Zac Goldsmith’s £260,000 “punt” on getting elected

Latest figures from the Electoral Commission reveal that Zac Goldsmith, Conservative candidate for Richmond Park, has spent more than a quarter of a million pounds of his own money in the hope of getting elected.

From today’s London Evening Standard:

“The environmentalist has donated £260,000 since he was selected to fight the Richmond Park seat in 2007, according to the latest figures from the Electoral Commission…

“Virtually all of the money goes to office staff and “office costs”. The party says that Mr Goldsmith set up his own office in Richmond, separate to the local association’s headquarters. The candidate employs two members of staff to help him campaign…

“Today, Lib-Dem Treasury spokesman Lord Oakeshott said: “Zac Goldsmith seems to think he can buy a seat in Parliament as if he were punting on a roulette wheel. £250,000 is £3.50 and counting for every voter in Richmond Park.”

“But in a letter to local Tories, Mr Goldsmith pointed out that he pays full tax on his UK income. “I do not believe family wealth accords any entitlement whatsoever in democratic politics. But nor do I believe it should be a barrier to my continuing to work for the things we all believe in,” he wrote.”

You can read the full story here.

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13 Comments

  • Jessica Ashman 15th Dec '09 - 12:36pm

    How dare he use his own money for this, he should use the proceeds of crime like the lib dems.

  • Hopefully this little gem hidden away at the bottom of the story will get more coverage as well …….

    “The Standard has also learned that the Conservative Party continues to face legal action from the Electoral Commission over an illegal donation from Mr Goldsmith to his local party.”

  • Grammar Police 15th Dec '09 - 2:18pm

    Mark, people like “Jessica Ashman” don’t understand that accepting a donation after all the proper checks is not the same as deliberately spending “the proceeds of crime”. IMO they have this problem mainly because they don’t want to understand – they much prefer to try to deflect criticism of their own party. Or perhaps they are just really stupid.

  • Malcolm Todd 15th Dec '09 - 3:28pm

    @Philip
    Sorry, no, this is a non-starter. You’re confusing domicile with residency (a common mistake). I think (I’m no tax lawyer) the difference is that if you’re non-resident you never have to pay tax on income that arises outside the UK, whereas if you are resident but not domiciled, you do have to pay tax on that income when you ‘bring it into’ this country. Though apparently there are lots of ways of getting hold of your money without officially bringing it in as income. Anyway, it doesn’t make any difference how much time ZG stays here – as far as I know he is resident in the UK.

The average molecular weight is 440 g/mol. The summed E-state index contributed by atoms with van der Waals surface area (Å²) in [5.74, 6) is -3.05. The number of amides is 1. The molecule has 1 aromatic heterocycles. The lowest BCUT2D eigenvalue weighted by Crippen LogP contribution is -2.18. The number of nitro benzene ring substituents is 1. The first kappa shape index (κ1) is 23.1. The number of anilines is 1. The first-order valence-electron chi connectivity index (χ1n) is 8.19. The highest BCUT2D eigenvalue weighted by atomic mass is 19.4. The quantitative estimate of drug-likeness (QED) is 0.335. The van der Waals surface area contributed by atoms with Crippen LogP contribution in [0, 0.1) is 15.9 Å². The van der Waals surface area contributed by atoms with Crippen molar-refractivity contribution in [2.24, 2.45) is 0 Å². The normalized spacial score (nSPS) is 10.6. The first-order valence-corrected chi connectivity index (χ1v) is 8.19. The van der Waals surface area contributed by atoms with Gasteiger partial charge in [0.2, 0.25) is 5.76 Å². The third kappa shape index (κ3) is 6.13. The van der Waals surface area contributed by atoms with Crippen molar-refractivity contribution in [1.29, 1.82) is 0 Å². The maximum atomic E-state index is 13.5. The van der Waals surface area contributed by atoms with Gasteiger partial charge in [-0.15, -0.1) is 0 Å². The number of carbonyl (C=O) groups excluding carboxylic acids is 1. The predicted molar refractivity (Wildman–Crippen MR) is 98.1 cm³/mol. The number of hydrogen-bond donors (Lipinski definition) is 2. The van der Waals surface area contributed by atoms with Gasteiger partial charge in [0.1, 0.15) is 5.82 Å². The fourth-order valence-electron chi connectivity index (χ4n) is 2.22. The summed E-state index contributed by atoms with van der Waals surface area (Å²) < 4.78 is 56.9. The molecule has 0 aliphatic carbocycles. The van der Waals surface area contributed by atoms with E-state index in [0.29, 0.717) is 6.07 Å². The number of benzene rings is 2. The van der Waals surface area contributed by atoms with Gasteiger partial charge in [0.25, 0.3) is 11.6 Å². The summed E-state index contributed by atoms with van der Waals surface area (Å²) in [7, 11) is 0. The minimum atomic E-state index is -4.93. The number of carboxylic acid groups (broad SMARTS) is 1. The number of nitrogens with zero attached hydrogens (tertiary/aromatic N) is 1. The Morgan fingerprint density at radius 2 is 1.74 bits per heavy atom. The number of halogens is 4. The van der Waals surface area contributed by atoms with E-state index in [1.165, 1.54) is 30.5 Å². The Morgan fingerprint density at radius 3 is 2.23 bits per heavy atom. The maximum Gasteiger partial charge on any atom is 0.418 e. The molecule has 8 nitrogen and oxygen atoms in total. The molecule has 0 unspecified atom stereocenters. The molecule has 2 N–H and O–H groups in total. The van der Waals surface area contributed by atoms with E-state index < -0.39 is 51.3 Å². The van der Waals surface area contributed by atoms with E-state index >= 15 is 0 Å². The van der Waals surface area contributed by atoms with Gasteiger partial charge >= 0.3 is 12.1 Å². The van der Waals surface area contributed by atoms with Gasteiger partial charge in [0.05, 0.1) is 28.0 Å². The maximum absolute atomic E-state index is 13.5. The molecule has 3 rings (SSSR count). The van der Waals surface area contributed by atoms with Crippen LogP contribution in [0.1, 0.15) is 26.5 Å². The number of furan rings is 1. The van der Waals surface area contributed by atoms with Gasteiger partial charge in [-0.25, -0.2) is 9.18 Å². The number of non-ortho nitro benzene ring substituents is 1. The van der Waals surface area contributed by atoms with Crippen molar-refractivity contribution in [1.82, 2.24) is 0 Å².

• It is interesting, though, Malcolm, that the problem with his donation to his local party in 2008, which I think was made in 2007, was because he was not on the electoral register. The discussion on LDV in 2008 put this down to being a mistake, but in the light of our subsequent knowledge is it not equally likely that it was something to do with his tax arrangements?

  • This is what Zac said about it
    ““Despite having been non-domiciled because of my father’s status, I have always chosen to be tax resident in the UK.

    “Virtually everything I do is in the UK and therefore virtually all my income comes to the UK where I pay full tax on it.

    “I do not derive any benefits as far as either capital gains tax or inheritance is concerned since I am registered for the latter in the UK”.

  • Oh, hello again David: it’s very helpful of you to keep drawing our attention to what Goldsmith has said to try to explain himself because when one analyses what he is actually saying one can see what a lot of self-serving tosh it is. What, for example, does that last sentence actually mean? “I do not derive any benefits as far as either capital gains tax or inheritance (tax) is concerned since I am registered for the latter in the UK”. I thought inheritance tax was paid by the estate of the deceased, not the recipient, in which case what is the relevance of this statement? This also must mean that he is not registered to pay capital gains tax in the UK, but if his income is derived from a trust fund rather than from buying and selling things then he wouldn’t have to pay any capital gains tax anyway. This is all just smoke and mirrors designed to hide the true gains he has made with his tax arrangements while campaigning to become part of a government of all the cronies.

  • So David, no further comment on Goldsmith’s obfuscatory phrases from his (self-appointed?) web parrot? Doesn’t surprise me.

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